Parliament and Executive: Brexit and the Speaker
So far the Brexit story has had more plot-twists than Game of Thrones, although admittedly fewer fire-breathing dragons. The latest drama arose when on Monday the Speaker John Bercow used the Erskine May, the constitutional handbook which is widely accepted as an authoritative source on parliamentary procedure, as the basis for refusing to allow another vote on the current Brexit Deal. In short, there is a rule dating back to before the Civil War that during a Parliamentary session:
“a question being once made, and carried in the affirmative or negative, cannot be questioned again, but must stand as a judgement of the House”.
In other words, a question cannot be repeatedly presented in the hope of gaining a different result. The principle is intended to safeguard both against parliamentary time being wasted, and more fundamentally, against undue pressure being exerted by the executive when intent upon gaining a particular result. The truth is that it does not form an impassable road-block, as the solicitor general Robert Buckland demonstrated, because theoretically one session of Parliament could be closed and open another afterwards, and as Bercow himself has confirmed, although a decision to prorogue Parliament would be unusual, it would undoubtedly be legitimate. Furthermore, it would be open to the House to amend its standing orders, and Parliament could choose to change the rules by which it has decided to operate.
Here we are close to some of the deep principles, but also profound paradoxes within the British system. On the one hand, it is axiomatic that the legislature is sovereign and may do whatever it likes, and if the action of Parliament were constrained it would not be truly sovereign. And yet, this raises awkward questions about what the legislature actually is: when does changing the rules effectively change the nature of the gathering which is Parliament? How far may one sovereign legislature bind future sovereign Parliaments? We are perilously close here to tumbling down the rabbit-hole into Constitutional Wonderland, as these are debates over which oceans of legal ink have been split over the past 400 years or so, and the tide shows no sign of receding anytime soon. It is fair to observe that amending parliamentary procedures do not raise issues as difficult as those of the Parliament Acts or other “Constitutional Statutes”, but all questions around their alteration, and the balance of power between constitutional actors, take us into similar territory.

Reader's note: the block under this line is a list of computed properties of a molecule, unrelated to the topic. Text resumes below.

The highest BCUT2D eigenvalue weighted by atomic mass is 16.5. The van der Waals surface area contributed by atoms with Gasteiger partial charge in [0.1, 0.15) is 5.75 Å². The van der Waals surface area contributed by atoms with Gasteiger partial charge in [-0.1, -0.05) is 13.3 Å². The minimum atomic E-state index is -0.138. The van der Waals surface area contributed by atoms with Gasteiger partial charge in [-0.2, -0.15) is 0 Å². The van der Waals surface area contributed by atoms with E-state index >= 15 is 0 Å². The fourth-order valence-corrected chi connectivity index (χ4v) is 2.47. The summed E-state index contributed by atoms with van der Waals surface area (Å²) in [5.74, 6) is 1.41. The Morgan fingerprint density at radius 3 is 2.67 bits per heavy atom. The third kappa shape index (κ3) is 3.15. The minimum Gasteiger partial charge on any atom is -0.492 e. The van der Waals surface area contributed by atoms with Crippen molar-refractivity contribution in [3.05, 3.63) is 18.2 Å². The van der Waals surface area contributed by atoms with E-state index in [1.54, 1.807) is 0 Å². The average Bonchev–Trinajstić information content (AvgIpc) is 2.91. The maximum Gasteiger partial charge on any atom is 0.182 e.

Perhaps the facet of the British Constitution most clearly revealed by this latest episode in the Brexit crisis is the delicate balance between law and politics in this area. Figures like the Speaker are meant to be neutral, but this is far from straightforward when the very nature of the role requires subjective judgements to be made. Bercow’s passionate and thought-provoking statements have undoubtedly made a great impact, particularly in relation to the role of the legislature in its relationship to the executive, which is in principle commendable, but he has also been regarded, in some quarters, as unduly political.
It is perhaps helpful to step slightly out of the present paradigm, and ask the question more widely: how great a change must be made to a question put before the House, before it can be deemed substantially different, and a vote can take place without infringing the rule against repeat votes in the same Parliament? Realistically, there will always be room for wrangling here, but we should also wonder what happens in hypothetical scenarios where the terms of a motion are identical, but circumstances in the world have altered beyond all recognition. Undoubtedly, if the factual position has changed, then the legislature is no longer taking the same decision.
For example, suppose that Parliament was asked to impose restrictions on the import of mangos from a particular country, on the basis of concerns about a specific threat to human health, but the vote to approve such restrictions was declined, as the scientific evidence was deemed insufficient to justify damaging trade relations. However, within the same session of Parliament, 20 mango related deaths occur on UK soil, all linked to imported fruit from the same country. Under these circumstances, could essentially the same import restrictions be placed before Parliament? We would argue that the rule against repeat votes should not be applicable in such a case, because the external circumstances would render the question wholly distinct.
Of course, once again, there is ample room for argument about whether external factors have changed to such a degree as to make the question a new one for the purpose of repeat votes. As a result, judgement will have to be exercised, and there will be scope for accusations of political manipulation or pressure being applied, which is simply an inevitable feature of Constitutional Law in practice. In any case, it is crucial to note as well that this is not a feature of uncodified Constitutions, and it would make not the tiniest scraplet of difference if the terms of the rule now set out in Erskine May formed part of a codified Constitution. In fact, there would still be a need to decide how different was different enough, in relation to the drafting of the motion or the circumstances in the world. Constitutional Law will always sit on the fault line between law and politics by virtue of its very nature (which of course, is one of the features which makes it fascinating, and a pleasure to both teach and research).
What has John Bercow Done Now? The Guardian (18/3/19)